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the boy historian
Scott Tennyson was ready for the history exam. He was sure he knew all the answers. He had crammed for two hours the previous evening, and he reviewed his notes before leaving for school in the morning. Scott was confident when he arrived at John F. Kennedy High School. "Bring it on," he thought to himself.
Besides, if there was any subject he knew cold, it was history. Scott loved the subject. Stories of the past intrigued his 16-year-old mind. Movies and TV films with historical themes were his favorites. He collected DVDs of movies and TV series with recreations of the past.
In particular, Scott enjoyed reading about U.S. presidents and their accomplishments; but his fascination with history was far-ranging. From the ruins of Ancient Egypt to the Emperors of Japan, Scott liked to sample everything. And that interest did not escape his friends at school. They referred to him playfully as The King of All History. And he enjoyed the title because history was Scott's identity at JFK.
Still, as he sat in Mrs. Sweeney's fourth-period class with a 25-question test in front of him, his self-assurance was suddenly shaken. Question 15 was a tough one that he couldn't answer immediately. It made him stop and ponder:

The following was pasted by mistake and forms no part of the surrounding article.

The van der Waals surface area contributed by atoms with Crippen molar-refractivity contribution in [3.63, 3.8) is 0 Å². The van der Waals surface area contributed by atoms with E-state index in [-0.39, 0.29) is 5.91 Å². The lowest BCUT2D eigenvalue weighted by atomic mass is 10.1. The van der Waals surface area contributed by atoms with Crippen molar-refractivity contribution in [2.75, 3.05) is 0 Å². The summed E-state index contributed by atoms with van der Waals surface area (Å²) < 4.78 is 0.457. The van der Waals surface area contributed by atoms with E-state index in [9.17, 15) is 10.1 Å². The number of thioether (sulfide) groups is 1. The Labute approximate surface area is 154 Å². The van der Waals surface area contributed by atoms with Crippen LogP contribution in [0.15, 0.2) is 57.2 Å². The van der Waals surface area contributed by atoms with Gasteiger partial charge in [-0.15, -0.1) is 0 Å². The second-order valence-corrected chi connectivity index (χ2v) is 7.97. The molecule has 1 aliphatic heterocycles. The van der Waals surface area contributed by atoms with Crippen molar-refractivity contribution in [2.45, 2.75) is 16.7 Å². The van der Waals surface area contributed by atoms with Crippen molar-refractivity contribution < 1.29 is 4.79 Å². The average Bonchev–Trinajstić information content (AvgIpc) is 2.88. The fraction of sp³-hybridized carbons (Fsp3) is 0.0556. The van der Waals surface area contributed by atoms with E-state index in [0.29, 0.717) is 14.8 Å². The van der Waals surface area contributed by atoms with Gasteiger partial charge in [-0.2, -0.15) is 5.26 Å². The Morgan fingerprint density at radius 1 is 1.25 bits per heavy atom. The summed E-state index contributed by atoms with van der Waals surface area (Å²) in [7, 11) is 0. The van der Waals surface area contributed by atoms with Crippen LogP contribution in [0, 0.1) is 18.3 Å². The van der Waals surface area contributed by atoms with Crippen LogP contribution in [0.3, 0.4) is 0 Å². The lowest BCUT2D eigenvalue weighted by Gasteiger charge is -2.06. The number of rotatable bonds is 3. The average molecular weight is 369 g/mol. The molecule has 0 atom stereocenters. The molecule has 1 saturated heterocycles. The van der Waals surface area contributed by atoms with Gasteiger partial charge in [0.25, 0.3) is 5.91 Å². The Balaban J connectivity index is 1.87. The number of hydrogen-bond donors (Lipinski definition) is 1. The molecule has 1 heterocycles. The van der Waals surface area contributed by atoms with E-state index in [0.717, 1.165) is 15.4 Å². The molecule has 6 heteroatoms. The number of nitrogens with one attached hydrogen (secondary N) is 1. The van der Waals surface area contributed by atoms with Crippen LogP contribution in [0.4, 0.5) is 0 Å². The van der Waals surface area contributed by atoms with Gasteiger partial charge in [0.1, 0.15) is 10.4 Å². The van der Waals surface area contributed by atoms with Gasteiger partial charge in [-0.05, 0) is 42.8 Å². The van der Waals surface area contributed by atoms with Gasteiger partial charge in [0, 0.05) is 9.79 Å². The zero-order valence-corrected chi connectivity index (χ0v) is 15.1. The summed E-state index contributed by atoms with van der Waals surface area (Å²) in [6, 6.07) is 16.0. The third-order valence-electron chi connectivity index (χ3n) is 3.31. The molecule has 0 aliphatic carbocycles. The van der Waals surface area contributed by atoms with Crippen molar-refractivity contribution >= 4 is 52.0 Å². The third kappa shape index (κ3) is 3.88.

Who was the President of the United States when the Gadsden Purchase was finalized?
A) James Polk B) Zachary Taylor C) Franklin Pierce D) James Buchanan
Scott was a little stumped. He had flat-out forgotten the date of the Gadsden Purchase. He remembered reading about that acquisition by the United States of territory along the border between Mexico and Arizona. But, if he couldn't remember the year it occurred, it was impossible for him to link the event with the man who was President at the time. He knew it happened before 1861 when the Civil War began, but his mental checklist of pre-Civil War events failed to trigger his memory. The Dred Scott Decision, the Missouri Compromise, the Kansas-Nebraska Act, the Mexican War—he knew all of the historic milestones. But who was president when the Gadsden Purchase was completed?
As time was nearly up, Scott reverted to the fallback strategy familiar to puzzled students everywhere: he took an educated guess. Debating in his mind between Franklin Pierce and Zachary Taylor, Scott finally decided on James Buchanan as the answer. Why Buchanan? Because Buchanan was D on the list and Scott had marked D as the answer to only two other questions. As he figured it, the people who wrote the test surely must have used D as an answer more than twice. He used his pencil to fill in the circle next to President Buchanan's name just as Mrs. Sweeney announced that time had expired.